The radio in John's apartment is a RCA Radiola Super VIII, model AR-810. About 20,000 of these consoles were made from 1924-26.

The premise behind this film was previously used in The Last Moment (1928).

Based on a play of the same title that opened on Broadway at the Ritz Theatre, 219 W. 48th St. on October 9, 1931 and ran for 59 performances.

The $62.50 John makes per week would equate to $1,077 in 2017.

In the film, Bud refers to a "Peggy Joyce" twice when talking to John about setting him up with dates. He is referring to Peggy Hopkins Joyce, a well-known actress, model, and dancer at the time, who had already married and divorced four (eventually six) wealthy men and led a lavish and scandalous lifestyle. At one point in 1928 she was so wealthy that she purchased the 127 ct. Portuguese Diamond for $373,000 ($5.3M in 2017). The diamond is in the Smithsonian's National Gem Collection.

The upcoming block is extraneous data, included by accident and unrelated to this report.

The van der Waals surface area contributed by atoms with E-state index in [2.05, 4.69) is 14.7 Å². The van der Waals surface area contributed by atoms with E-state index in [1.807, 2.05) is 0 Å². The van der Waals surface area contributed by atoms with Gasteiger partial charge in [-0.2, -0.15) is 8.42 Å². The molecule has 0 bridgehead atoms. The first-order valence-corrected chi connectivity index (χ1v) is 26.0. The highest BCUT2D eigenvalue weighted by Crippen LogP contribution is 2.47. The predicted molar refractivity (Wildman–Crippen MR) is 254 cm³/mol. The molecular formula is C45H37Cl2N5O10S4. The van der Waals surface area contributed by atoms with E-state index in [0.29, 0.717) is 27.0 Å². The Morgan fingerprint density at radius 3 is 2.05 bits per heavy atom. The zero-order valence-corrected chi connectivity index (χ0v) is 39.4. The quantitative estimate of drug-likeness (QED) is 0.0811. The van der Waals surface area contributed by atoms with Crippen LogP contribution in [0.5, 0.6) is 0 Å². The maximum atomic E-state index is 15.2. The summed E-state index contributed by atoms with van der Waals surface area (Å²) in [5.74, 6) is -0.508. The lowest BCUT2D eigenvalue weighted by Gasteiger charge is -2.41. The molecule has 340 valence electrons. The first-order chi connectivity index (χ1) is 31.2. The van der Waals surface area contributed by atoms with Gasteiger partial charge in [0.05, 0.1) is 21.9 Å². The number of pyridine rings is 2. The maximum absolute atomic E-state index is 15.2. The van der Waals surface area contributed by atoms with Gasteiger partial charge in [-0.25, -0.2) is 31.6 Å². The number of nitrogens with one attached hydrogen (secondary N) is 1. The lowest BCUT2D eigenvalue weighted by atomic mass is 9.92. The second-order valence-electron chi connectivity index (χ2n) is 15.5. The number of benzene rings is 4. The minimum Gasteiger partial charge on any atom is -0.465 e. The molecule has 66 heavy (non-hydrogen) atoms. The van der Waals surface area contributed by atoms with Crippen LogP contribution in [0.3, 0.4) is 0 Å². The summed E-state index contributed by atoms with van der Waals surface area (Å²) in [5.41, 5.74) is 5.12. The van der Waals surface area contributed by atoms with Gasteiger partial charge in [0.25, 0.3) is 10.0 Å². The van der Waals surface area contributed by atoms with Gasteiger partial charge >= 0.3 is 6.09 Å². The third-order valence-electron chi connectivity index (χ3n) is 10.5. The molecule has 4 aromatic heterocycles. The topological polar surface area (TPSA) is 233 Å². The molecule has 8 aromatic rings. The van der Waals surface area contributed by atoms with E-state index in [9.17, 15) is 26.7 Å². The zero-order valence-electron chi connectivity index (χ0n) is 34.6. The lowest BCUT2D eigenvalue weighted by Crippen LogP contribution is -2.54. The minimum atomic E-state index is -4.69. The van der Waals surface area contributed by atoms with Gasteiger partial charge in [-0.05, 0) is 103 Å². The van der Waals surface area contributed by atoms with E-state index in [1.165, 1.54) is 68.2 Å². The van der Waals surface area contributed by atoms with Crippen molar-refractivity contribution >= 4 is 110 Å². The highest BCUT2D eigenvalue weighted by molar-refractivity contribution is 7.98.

The basic plot premise of this movie would be used in many other Warner Brothers movies such and Manhunt and Tiger Shark.

Edward G. Robinson's wife, Gladys Lloyd, appears in an uncredited role. This is one of five films the couple made together from 1931-32.

Even though the "Motion Picture Production Code" was established in 1930 its enforcement was not truly done until 1934. Evidence of that is during the dance hall scene where Vivienne Osborne is seen with significant side breast exposure.